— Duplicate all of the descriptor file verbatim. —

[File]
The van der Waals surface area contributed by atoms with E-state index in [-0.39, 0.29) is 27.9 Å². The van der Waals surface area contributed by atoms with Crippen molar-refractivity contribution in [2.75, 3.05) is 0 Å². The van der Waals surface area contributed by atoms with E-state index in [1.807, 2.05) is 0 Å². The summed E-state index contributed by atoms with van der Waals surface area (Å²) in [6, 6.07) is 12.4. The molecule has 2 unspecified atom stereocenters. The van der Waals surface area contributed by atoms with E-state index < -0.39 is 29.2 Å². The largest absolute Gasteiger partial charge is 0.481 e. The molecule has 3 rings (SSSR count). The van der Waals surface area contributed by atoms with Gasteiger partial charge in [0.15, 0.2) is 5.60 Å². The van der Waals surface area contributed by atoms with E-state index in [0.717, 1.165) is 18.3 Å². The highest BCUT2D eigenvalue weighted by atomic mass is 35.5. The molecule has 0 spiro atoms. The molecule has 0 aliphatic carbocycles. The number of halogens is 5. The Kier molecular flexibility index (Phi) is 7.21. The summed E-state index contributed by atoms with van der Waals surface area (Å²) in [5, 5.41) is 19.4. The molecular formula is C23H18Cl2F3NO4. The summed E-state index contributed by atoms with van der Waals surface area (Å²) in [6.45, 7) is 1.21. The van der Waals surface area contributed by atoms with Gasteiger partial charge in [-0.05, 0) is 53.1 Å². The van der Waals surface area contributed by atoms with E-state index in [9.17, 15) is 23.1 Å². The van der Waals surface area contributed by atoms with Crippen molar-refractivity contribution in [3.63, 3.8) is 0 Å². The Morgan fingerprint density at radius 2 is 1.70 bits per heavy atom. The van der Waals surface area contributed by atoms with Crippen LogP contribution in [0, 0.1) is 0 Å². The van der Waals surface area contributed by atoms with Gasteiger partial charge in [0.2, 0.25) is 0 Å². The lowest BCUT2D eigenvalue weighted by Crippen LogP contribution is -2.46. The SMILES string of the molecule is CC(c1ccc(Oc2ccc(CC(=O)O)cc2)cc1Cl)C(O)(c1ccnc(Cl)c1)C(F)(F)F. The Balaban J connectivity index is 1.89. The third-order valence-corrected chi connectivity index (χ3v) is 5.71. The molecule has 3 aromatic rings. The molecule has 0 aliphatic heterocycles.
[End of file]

The van der Waals surface area contributed by atoms with E-state index in [-0.39, 0.29) is 27.9 Å². The van der Waals surface area contributed by atoms with Crippen molar-refractivity contribution in [2.75, 3.05) is 0 Å². The van der Waals surface area contributed by atoms with E-state index in [1.807, 2.05) is 0 Å². The summed E-state index contributed by atoms with van der Waals surface area (Å²) in [6, 6.07) is 12.4. The molecule has 2 unspecified atom stereocenters. The van der Waals surface area contributed by atoms with E-state index < -0.39 is 29.2 Å². The largest absolute Gasteiger partial charge is 0.481 e. The molecule has 3 rings (SSSR count). The van der Waals surface area contributed by atoms with Gasteiger partial charge in [0.15, 0.2) is 5.60 Å². The van der Waals surface area contributed by atoms with E-state index in [0.717, 1.165) is 18.3 Å². The highest BCUT2D eigenvalue weighted by atomic mass is 35.5. The molecule has 0 spiro atoms. The molecule has 0 aliphatic carbocycles. The number of halogens is 5. The Kier molecular flexibility index (Phi) is 7.21. The summed E-state index contributed by atoms with van der Waals surface area (Å²) in [5, 5.41) is 19.4. The molecular formula is C23H18Cl2F3NO4. The summed E-state index contributed by atoms with van der Waals surface area (Å²) in [6.45, 7) is 1.21. The van der Waals surface area contributed by atoms with Gasteiger partial charge in [-0.05, 0) is 53.1 Å². The van der Waals surface area contributed by atoms with E-state index in [9.17, 15) is 23.1 Å². The van der Waals surface area contributed by atoms with Crippen molar-refractivity contribution in [3.63, 3.8) is 0 Å². The Morgan fingerprint density at radius 2 is 1.70 bits per heavy atom. The van der Waals surface area contributed by atoms with Crippen LogP contribution in [0, 0.1) is 0 Å². The van der Waals surface area contributed by atoms with Gasteiger partial charge in [0.2, 0.25) is 0 Å². The lowest BCUT2D eigenvalue weighted by Crippen LogP contribution is -2.46. The SMILES string of the molecule is CC(c1ccc(Oc2ccc(CC(=O)O)cc2)cc1Cl)C(O)(c1ccnc(Cl)c1)C(F)(F)F. The Balaban J connectivity index is 1.89. The third-order valence-corrected chi connectivity index (χ3v) is 5.71. The molecule has 3 aromatic rings. The molecule has 0 aliphatic heterocycles.